Marriage payments occur in many different forms throughout the world. They take many different forms and so it is rather difficult to give any general descriptions of how they work. However, speaking very broadly, two main contrasting types of payment stick out: bridewealth and dowry. In decades past, anthropologists, such as Nair and Mandelbaum, seem to have placed these two forms of property transmission at opposite ends of a scale.
In simple terms, bridewealth was seen as payment from the groom or his kin to the family of his wife, while a dowry was defined as a payment from the bride’s kin to the groom or his family. Each form of payment was seen as being representative of other values of the society: specifically, what worth was placed on women’s labour. It was thought that in societies where farming tools were basic (predominantly hoes) and land was freely available (such as in many parts of Africa), bridewealth was the more likely form of marriage payment, as there would be plenty of land for women to be put to productive work on.
Therefore, a bride-to-be’s family would desire compensation for the loss of a worker. In contrast to this, it was thought that in more densely populated regions, where land had more value and more efficient farming methods (i. e. ploughs) were used, dowries were more likely to be paid. This was because it was thought that women would have less of a productive role to play, as the men could handle all of the farm work, and so a husband would be paid to take on the economic liability of a woman.
As Goody points out, this is something of a black and white view, and the two systems cannot really be seen as being in strict opposition to one another, as ‘bridewealth does not go to the bride, but to her kin… ; it is wealth for, not to, the bride,’ while ‘dowry… does not go to her kin, but to the bride herself, sometimes to her husband (a least for safekeeping), or even to both spouses jointly’ (Goody, p6). The systems may be in contrast but they do not diametrically oppose one another.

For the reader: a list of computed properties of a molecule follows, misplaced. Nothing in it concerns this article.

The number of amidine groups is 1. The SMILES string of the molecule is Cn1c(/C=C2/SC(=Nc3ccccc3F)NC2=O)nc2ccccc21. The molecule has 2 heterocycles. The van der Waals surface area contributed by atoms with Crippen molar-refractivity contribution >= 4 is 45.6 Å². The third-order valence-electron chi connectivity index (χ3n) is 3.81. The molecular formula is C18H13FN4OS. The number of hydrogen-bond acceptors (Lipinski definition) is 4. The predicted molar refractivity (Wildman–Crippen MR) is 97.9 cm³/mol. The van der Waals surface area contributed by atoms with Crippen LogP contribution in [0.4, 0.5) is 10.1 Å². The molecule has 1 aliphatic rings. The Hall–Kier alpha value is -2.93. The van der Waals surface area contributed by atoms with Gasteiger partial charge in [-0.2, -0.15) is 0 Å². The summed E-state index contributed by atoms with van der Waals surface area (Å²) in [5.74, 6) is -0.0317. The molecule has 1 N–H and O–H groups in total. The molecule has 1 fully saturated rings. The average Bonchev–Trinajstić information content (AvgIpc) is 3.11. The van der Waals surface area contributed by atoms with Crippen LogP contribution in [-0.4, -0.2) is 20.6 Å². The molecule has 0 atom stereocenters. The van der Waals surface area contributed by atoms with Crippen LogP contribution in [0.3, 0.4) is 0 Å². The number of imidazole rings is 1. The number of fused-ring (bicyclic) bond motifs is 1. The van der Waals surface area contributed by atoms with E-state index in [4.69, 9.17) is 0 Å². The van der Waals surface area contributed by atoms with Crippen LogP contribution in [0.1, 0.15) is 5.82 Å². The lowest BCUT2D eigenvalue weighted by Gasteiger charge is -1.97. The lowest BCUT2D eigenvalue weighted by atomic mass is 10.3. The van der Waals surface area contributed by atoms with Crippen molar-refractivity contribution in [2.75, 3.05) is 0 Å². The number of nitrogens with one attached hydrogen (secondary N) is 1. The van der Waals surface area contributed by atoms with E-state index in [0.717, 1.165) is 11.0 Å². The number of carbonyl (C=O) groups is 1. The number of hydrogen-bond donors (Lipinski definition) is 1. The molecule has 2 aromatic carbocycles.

Neither does it seem correct to say that marriage payments are purely reflections of a woman’s work value. For one thing, ‘Dowry can be seen as a type of pre-mortem inheritance to the bride’ (Goody, p1). If this is taken to be the case, then the father is not so much providing the groom with money to take away an unproductive female, as giving his daughter her due part of his estate at the time when she leaves the natal home to start a family of her own. Not all anthropologists accept this point.
Sharma is sceptical of the idea that dowry can legitimately be seen as a form of inheritance in the North Indian Hindu societies where she did her fieldwork, claiming that ‘dowry property is not women’s wealth, but wealth that goes with women’ (Sharma, p70). She does acknowledge that in certain cultures (i. e. in Greece) it may be accurate to see dowry as inheritance but disputes its applicability to Hindu society, despite the fact that Hindus themselves verbally subscribe to it.
She points out that ‘the dowry does not represent a fixed share of a particular divisible estate; the amount is fixed with reference to the state of the marriage market… and the bride’s family’s circumstances… at the time of marriage’ (Sharma, p70). Sharma is quite insistent that ‘dowry is not paid to the bride herself but to her husband’s family’ (Sharma, p70). She says that any property that moves with the bride will largely come under the control of her mother-in-law. While this may practically seem to be the case, one does wonder whether we simply see it this way due to ethnocentric blinkers, something Sharma herself touches on.
She mentions the conflict between the modern, western ‘individualistic notion of property’ and ‘the conventional ideology in North Indian society, (where) property accrues to the household as a corporate group rather than to individual persons’ (Sharma, p62). While the property may move out of the direct control of the bride, the attitude with which this happens seems open to debate. It may be that the mother-in-law simply takes advantage and seizes control. However, it could equally be the case that the property genuinely passes to the family as a unit.